Naming Australia

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For centuries the landmass thought to exist in the southern hemisphere was named 'terra australis incognita', the 'unknown southern land.' 'Australis' is the Latin term for 'southern.' In 1627 the Dutch ship Gulden Zeepaard had sailed along the southern coast reaching present day Fowler's Bay. In deference to the Dutch discoveries made in the seventeenth century along the western and northern coastline, the western section of the continent was referred to as 'New Holland.' The south coast of Van Diemen's Land was charted by Abel Tasman in 1642.

The eastern section of the continent was named 'New South Wales' by James Cook. The southern coast, and the actual extent of the continent remained 'unknown' until Flinders' voyage - some thought that there might be a strait separating New South Wales from the western section.

Matthew Flinders was the first to circumnavigate the continent, and chart the 'unknown coast.' By 1803 the complete outline of the Great Southern Land was mapped, but Flinders' detention at Mauritius delayed the publication of his journal and atlas until their eventual appearance in 1814. Flinders used 'Terra Australis' on his charts. He recognised that now that he had determined that New South Wales and New Holland were one land, there should be a general name for the whole continent.

In the introduction to A voyage to Terra Australis, Flinders wrote:

'Had I permitted myself any innovation upon the original term, it would have been to convert it into Australia; as being more agreeable to the ear, and as an assimilation to the names of the other great portions of the earth.'

[ Vol. I, p. iii, facsim. ed., 1966]

Flinders' chart accompanying the book was entitled General Chart of Terra Australis or Australia. However, Flinders' patron Sir Joseph Banks preferred 'Terra Australis'. In 1817 Governor Macquarie of New South Wales received a copy of Flinders' book, and started to use 'Australia' in his official correspondence. Later explorer Phillip Parker King also used 'Australia' on his maps of the northern and western coasts, and by the end of the 1820s 'Australia' was commonly used as the continent's name.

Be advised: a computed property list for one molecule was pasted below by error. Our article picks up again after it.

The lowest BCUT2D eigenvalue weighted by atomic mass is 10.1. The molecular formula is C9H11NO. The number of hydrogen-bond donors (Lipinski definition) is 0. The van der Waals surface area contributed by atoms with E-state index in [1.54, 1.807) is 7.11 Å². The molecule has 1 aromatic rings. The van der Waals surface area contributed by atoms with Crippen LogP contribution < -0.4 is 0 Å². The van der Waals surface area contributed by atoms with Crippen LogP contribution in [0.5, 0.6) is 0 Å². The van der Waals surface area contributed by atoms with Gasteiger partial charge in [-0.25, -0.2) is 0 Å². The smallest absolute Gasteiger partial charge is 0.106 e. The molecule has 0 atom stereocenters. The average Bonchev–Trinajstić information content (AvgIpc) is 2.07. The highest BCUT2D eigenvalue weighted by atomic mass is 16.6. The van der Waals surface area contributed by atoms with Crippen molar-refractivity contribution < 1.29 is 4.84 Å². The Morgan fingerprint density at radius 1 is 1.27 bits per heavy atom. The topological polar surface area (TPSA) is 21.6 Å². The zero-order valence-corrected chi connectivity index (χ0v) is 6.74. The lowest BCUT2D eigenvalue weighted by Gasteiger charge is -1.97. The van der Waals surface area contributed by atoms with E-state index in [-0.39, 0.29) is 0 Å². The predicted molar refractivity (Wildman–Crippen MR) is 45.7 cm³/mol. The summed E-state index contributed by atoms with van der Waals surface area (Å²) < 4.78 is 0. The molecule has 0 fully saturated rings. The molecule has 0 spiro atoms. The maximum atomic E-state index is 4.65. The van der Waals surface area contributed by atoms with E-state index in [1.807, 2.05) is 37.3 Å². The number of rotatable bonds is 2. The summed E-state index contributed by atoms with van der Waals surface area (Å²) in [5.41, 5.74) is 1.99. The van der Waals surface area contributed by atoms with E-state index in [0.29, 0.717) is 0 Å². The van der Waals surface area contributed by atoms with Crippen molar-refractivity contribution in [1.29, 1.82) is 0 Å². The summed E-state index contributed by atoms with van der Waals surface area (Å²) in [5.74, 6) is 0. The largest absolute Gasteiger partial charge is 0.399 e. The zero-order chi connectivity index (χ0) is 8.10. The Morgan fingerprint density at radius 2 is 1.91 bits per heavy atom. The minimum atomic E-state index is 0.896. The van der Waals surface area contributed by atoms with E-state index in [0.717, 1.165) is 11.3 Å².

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Flinders, Matthew. A voyage to Terra Australis. [vol. 1] - pages ii-iii : 'Introduction.'

Extract from the introduction to Matthew Flinders' journal A voyage to Terra Australis: Flinders discusses the naming of Australia, and his wish to use the term "Australia".


Weekend Australian, 26-27 January 2002 - page 19.

Sizgoric, Viki. 'The first circumnavigation'.



1.09MB

Weekend Australian, 26-27 January 2002 - page 19.

Brunton, Paul. 'The man who put Australia on the map'.


Internet site

Seascape navigator: Matthew Flinders put Australia on the map

Further sources

Flinders, Matthew. A voyage to Terra Australis. Adelaide: Libraries Board of South Australia, 1966. Australiana facsimile editions; no. 37. Reprint of 1814 ed.

Flinders, Matthew. Terra Australis: Matthew Flinders' great adventures in the circumnavigation of Australia / edited and introduced by Tim Flannery. Melbourne: Text Publishing, 2000.

Weekend Australian 9-10 September 2000, p. 4. Frost, Alan. 'A voyage round Flinders.'